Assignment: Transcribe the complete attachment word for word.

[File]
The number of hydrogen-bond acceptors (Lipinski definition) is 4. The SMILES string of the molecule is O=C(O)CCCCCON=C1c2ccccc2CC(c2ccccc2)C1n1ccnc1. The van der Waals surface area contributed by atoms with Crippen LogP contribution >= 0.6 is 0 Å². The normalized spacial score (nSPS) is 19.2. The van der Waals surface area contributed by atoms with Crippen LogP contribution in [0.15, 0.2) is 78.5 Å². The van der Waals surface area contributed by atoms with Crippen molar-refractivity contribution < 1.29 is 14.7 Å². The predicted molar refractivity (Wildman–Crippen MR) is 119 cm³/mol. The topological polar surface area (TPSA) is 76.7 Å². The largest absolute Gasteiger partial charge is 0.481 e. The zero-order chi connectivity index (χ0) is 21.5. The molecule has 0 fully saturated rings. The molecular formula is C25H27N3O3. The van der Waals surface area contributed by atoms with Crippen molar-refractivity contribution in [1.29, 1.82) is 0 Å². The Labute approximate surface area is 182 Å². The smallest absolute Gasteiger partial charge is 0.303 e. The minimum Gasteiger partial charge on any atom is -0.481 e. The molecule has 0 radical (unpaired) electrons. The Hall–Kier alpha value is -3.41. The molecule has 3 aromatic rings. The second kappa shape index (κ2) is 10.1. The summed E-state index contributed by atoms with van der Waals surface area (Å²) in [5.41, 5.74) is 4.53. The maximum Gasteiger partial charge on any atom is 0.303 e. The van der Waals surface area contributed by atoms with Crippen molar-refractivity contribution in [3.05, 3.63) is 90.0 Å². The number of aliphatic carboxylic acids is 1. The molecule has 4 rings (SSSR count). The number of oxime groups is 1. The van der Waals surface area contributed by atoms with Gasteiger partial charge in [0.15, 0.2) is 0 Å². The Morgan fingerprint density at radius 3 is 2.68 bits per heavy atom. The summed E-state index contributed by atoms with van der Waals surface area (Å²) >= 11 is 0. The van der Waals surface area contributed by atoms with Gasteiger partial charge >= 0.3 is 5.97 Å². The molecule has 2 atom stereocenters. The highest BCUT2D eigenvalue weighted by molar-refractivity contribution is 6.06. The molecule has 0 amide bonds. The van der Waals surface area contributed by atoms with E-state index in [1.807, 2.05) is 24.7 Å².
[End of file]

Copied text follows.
The number of hydrogen-bond acceptors (Lipinski definition) is 4. The SMILES string of the molecule is O=C(O)CCCCCON=C1c2ccccc2CC(c2ccccc2)C1n1ccnc1. The van der Waals surface area contributed by atoms with Crippen LogP contribution >= 0.6 is 0 Å². The normalized spacial score (nSPS) is 19.2. The van der Waals surface area contributed by atoms with Crippen LogP contribution in [0.15, 0.2) is 78.5 Å². The van der Waals surface area contributed by atoms with Crippen molar-refractivity contribution < 1.29 is 14.7 Å². The predicted molar refractivity (Wildman–Crippen MR) is 119 cm³/mol. The topological polar surface area (TPSA) is 76.7 Å². The largest absolute Gasteiger partial charge is 0.481 e. The zero-order chi connectivity index (χ0) is 21.5. The molecule has 0 fully saturated rings. The molecular formula is C25H27N3O3. The van der Waals surface area contributed by atoms with Crippen molar-refractivity contribution in [1.29, 1.82) is 0 Å². The Labute approximate surface area is 182 Å². The smallest absolute Gasteiger partial charge is 0.303 e. The minimum Gasteiger partial charge on any atom is -0.481 e. The molecule has 0 radical (unpaired) electrons. The Hall–Kier alpha value is -3.41. The molecule has 3 aromatic rings. The second kappa shape index (κ2) is 10.1. The summed E-state index contributed by atoms with van der Waals surface area (Å²) in [5.41, 5.74) is 4.53. The maximum Gasteiger partial charge on any atom is 0.303 e. The van der Waals surface area contributed by atoms with Crippen molar-refractivity contribution in [3.05, 3.63) is 90.0 Å². The number of aliphatic carboxylic acids is 1. The molecule has 4 rings (SSSR count). The number of oxime groups is 1. The van der Waals surface area contributed by atoms with Gasteiger partial charge in [0.15, 0.2) is 0 Å². The Morgan fingerprint density at radius 3 is 2.68 bits per heavy atom. The summed E-state index contributed by atoms with van der Waals surface area (Å²) >= 11 is 0. The van der Waals surface area contributed by atoms with Gasteiger partial charge >= 0.3 is 5.97 Å². The molecule has 2 atom stereocenters. The highest BCUT2D eigenvalue weighted by molar-refractivity contribution is 6.06. The molecule has 0 amide bonds. The van der Waals surface area contributed by atoms with E-state index in [1.807, 2.05) is 24.7 Å².